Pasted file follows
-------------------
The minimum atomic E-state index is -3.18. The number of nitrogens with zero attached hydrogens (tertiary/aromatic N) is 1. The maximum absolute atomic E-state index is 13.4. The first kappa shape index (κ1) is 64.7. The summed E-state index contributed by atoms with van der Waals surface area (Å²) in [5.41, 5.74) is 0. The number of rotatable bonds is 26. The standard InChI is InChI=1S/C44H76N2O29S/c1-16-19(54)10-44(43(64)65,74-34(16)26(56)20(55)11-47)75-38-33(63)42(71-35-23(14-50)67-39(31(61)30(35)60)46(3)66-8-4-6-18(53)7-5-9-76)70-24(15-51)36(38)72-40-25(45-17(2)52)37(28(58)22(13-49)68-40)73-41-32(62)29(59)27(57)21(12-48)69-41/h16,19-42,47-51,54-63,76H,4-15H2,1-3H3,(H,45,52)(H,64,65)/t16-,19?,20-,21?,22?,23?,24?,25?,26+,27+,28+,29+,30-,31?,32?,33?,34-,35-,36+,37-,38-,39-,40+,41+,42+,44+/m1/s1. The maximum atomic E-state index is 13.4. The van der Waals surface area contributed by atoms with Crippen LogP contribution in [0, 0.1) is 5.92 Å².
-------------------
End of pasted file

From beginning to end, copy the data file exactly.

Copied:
The minimum atomic E-state index is -3.18. The number of nitrogens with zero attached hydrogens (tertiary/aromatic N) is 1. The maximum absolute atomic E-state index is 13.4. The first kappa shape index (κ1) is 64.7. The summed E-state index contributed by atoms with van der Waals surface area (Å²) in [5.41, 5.74) is 0. The number of rotatable bonds is 26. The standard InChI is InChI=1S/C44H76N2O29S/c1-16-19(54)10-44(43(64)65,74-34(16)26(56)20(55)11-47)75-38-33(63)42(71-35-23(14-50)67-39(31(61)30(35)60)46(3)66-8-4-6-18(53)7-5-9-76)70-24(15-51)36(38)72-40-25(45-17(2)52)37(28(58)22(13-49)68-40)73-41-32(62)29(59)27(57)21(12-48)69-41/h16,19-42,47-51,54-63,76H,4-15H2,1-3H3,(H,45,52)(H,64,65)/t16-,19?,20-,21?,22?,23?,24?,25?,26+,27+,28+,29+,30-,31?,32?,33?,34-,35-,36+,37-,38-,39-,40+,41+,42+,44+/m1/s1. The maximum atomic E-state index is 13.4. The van der Waals surface area contributed by atoms with Crippen LogP contribution in [0, 0.1) is 5.92 Å².